Which size ca­ble?

Canal Boat - - Back Cabin - TONY REPLIES… KEITH SEABRIDGE, via email

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I as­sume you have two items draw­ing 6 amps each, if you mean two items draw­ing three amps each, just change 12 to 6 in the cal­cu­la­tions below. This is not as straight­for­ward as you might think be­cause the length of ca­ble run, out and back, comes into it as well. Al­most any ca­ble sup­plier’s cat­a­logue will give you the cur­rent rat­ing for a ca­ble, but that is only the max­i­mum cur­rent that it can carry with­out dan­ger of over­heat­ing and fire. For in­stance, ve­hi­cleprod­ucts.co.uk ( Ve­hi­cle Wiring Prod­ucts) say that for 12 amps 32/ 0.20, 1sq mm con­duc­tor cross sec­tional area in thin wall or 20/ 0.30 2sq mm con­duc­tor cross sec­tional area in stan­dard PVC will be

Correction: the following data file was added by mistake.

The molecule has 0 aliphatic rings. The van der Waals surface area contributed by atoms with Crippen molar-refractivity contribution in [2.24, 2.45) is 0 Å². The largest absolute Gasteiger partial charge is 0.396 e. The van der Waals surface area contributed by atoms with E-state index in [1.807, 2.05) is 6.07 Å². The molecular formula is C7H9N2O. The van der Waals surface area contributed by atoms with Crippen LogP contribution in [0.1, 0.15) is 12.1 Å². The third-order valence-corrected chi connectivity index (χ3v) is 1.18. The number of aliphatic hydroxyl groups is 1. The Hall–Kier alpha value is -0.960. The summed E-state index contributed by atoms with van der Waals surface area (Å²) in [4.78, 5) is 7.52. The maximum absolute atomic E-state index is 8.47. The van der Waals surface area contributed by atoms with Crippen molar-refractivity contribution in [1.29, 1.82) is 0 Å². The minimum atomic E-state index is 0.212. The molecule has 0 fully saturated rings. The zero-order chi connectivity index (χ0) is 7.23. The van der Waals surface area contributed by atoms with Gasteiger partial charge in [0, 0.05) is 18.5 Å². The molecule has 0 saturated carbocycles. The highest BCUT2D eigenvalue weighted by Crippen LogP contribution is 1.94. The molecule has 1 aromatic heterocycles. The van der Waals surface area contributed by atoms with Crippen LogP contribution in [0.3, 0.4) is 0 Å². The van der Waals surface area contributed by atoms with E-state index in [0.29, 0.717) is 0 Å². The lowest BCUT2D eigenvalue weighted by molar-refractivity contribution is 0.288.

AIs there a chart of what I can safely use for two items on a ca­ble car­ry­ing 6 amps? safe. If the to­tal run of both the pos­i­tive and neg­a­tive ca­ble is more than a me­tre or two, you are likely to get volt-drop and that gives symp­toms of a flat bat­tery. To cal­cu­late volt-drop use this for­mula: 0.0164 X cur­rent (amps) X to­tal ca­ble run length

The CSA of the ca­ble Try to get below 0.3-volt for start­ing and charg­ing cir­cuits while oth­ers can be up to 0.5-volt, but the lower the bet­ter.

Let’s say your items are 8 me­tres from the fuse­box, that gives a 16-me­tre run us­ing 2 sq mm ca­ble so: 0.0164 X (2 x 6) X16

2 sq mm This gives a volt-drop of about 1.6 volts and that is too high. 4sq mm ca­ble gives 0.8-volt while 6sq mm ca­ble gives 0.52 volts of volt-drop so, for most cir­cuits, this will do.

There are ta­bles on the In­ter­net if you Google ‘12v ca­ble size chart’.

Canal Boat Mag­a­zine, Archant Spe­cial­ist, Evo­lu­tion House, 2-6 Easthamp­stead Road, Wok­ing­ham, RG40 2EG

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